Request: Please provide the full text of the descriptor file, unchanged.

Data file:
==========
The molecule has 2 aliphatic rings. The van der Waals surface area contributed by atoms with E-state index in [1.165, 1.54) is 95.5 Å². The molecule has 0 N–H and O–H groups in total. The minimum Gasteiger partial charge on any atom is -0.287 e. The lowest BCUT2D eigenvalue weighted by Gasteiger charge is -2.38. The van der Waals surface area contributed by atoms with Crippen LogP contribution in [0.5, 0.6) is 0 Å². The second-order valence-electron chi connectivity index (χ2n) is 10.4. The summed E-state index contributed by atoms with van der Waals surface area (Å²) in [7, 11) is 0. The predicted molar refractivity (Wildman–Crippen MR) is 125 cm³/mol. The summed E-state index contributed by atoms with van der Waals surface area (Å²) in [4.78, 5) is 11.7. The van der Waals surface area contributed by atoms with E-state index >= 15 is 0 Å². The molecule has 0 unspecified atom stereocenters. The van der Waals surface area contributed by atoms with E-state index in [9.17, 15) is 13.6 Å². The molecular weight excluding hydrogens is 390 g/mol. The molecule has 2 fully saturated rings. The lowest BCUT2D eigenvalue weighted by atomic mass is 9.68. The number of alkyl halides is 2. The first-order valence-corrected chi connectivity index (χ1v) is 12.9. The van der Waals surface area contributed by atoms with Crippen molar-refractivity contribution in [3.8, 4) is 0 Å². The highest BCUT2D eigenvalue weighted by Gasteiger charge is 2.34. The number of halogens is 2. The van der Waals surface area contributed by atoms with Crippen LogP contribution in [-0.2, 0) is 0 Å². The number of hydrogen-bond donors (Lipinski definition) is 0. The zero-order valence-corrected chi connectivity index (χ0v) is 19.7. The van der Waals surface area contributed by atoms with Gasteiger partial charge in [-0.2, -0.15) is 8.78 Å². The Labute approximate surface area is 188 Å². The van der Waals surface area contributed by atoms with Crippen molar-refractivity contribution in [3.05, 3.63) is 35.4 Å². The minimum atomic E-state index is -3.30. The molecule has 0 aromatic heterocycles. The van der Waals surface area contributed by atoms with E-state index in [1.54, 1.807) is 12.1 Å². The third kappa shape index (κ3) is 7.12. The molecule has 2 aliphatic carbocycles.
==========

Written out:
The molecule has 2 aliphatic rings. The van der Waals surface area contributed by atoms with E-state index in [1.165, 1.54) is 95.5 Å². The molecule has 0 N–H and O–H groups in total. The minimum Gasteiger partial charge on any atom is -0.287 e. The lowest BCUT2D eigenvalue weighted by Gasteiger charge is -2.38. The van der Waals surface area contributed by atoms with Crippen LogP contribution in [0.5, 0.6) is 0 Å². The second-order valence-electron chi connectivity index (χ2n) is 10.4. The summed E-state index contributed by atoms with van der Waals surface area (Å²) in [7, 11) is 0. The predicted molar refractivity (Wildman–Crippen MR) is 125 cm³/mol. The summed E-state index contributed by atoms with van der Waals surface area (Å²) in [4.78, 5) is 11.7. The van der Waals surface area contributed by atoms with E-state index >= 15 is 0 Å². The molecule has 0 unspecified atom stereocenters. The van der Waals surface area contributed by atoms with E-state index in [9.17, 15) is 13.6 Å². The molecular weight excluding hydrogens is 390 g/mol. The molecule has 2 fully saturated rings. The lowest BCUT2D eigenvalue weighted by atomic mass is 9.68. The number of alkyl halides is 2. The first-order valence-corrected chi connectivity index (χ1v) is 12.9. The van der Waals surface area contributed by atoms with Crippen molar-refractivity contribution in [3.8, 4) is 0 Å². The highest BCUT2D eigenvalue weighted by Gasteiger charge is 2.34. The number of halogens is 2. The van der Waals surface area contributed by atoms with Crippen LogP contribution in [-0.2, 0) is 0 Å². The number of hydrogen-bond donors (Lipinski definition) is 0. The zero-order valence-corrected chi connectivity index (χ0v) is 19.7. The van der Waals surface area contributed by atoms with Gasteiger partial charge in [-0.2, -0.15) is 8.78 Å². The Labute approximate surface area is 188 Å². The van der Waals surface area contributed by atoms with Crippen molar-refractivity contribution in [3.05, 3.63) is 35.4 Å². The minimum atomic E-state index is -3.30. The molecule has 0 aromatic heterocycles. The van der Waals surface area contributed by atoms with E-state index in [1.54, 1.807) is 12.1 Å². The third kappa shape index (κ3) is 7.12. The molecule has 2 aliphatic carbocycles.